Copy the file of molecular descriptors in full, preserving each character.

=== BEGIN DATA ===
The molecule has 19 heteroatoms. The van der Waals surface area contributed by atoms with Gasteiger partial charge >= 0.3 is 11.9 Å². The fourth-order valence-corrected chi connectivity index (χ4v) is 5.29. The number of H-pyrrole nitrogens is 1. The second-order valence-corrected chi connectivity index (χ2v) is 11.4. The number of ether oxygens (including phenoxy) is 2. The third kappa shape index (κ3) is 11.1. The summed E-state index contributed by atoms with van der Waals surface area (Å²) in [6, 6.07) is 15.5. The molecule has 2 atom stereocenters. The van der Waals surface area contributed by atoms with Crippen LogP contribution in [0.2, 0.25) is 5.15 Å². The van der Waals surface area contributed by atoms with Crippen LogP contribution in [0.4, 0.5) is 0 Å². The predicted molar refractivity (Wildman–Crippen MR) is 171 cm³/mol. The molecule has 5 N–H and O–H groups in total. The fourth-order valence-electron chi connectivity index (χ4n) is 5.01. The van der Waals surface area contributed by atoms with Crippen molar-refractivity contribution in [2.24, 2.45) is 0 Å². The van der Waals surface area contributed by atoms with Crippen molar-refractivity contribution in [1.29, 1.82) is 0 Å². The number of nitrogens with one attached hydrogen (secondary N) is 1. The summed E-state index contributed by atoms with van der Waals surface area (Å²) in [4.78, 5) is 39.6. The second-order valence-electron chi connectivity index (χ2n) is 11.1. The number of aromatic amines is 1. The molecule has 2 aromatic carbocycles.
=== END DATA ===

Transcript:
The molecule has 19 heteroatoms. The van der Waals surface area contributed by atoms with Gasteiger partial charge >= 0.3 is 11.9 Å². The fourth-order valence-corrected chi connectivity index (χ4v) is 5.29. The number of H-pyrrole nitrogens is 1. The second-order valence-corrected chi connectivity index (χ2v) is 11.4. The number of ether oxygens (including phenoxy) is 2. The third kappa shape index (κ3) is 11.1. The summed E-state index contributed by atoms with van der Waals surface area (Å²) in [6, 6.07) is 15.5. The molecule has 2 atom stereocenters. The van der Waals surface area contributed by atoms with Crippen LogP contribution in [0.2, 0.25) is 5.15 Å². The van der Waals surface area contributed by atoms with Crippen LogP contribution in [0.4, 0.5) is 0 Å². The predicted molar refractivity (Wildman–Crippen MR) is 171 cm³/mol. The molecule has 5 N–H and O–H groups in total. The fourth-order valence-electron chi connectivity index (χ4n) is 5.01. The van der Waals surface area contributed by atoms with Crippen molar-refractivity contribution in [2.24, 2.45) is 0 Å². The van der Waals surface area contributed by atoms with Crippen molar-refractivity contribution in [1.29, 1.82) is 0 Å². The number of nitrogens with one attached hydrogen (secondary N) is 1. The summed E-state index contributed by atoms with van der Waals surface area (Å²) in [4.78, 5) is 39.6. The second-order valence-electron chi connectivity index (χ2n) is 11.1. The number of aromatic amines is 1. The molecule has 2 aromatic carbocycles.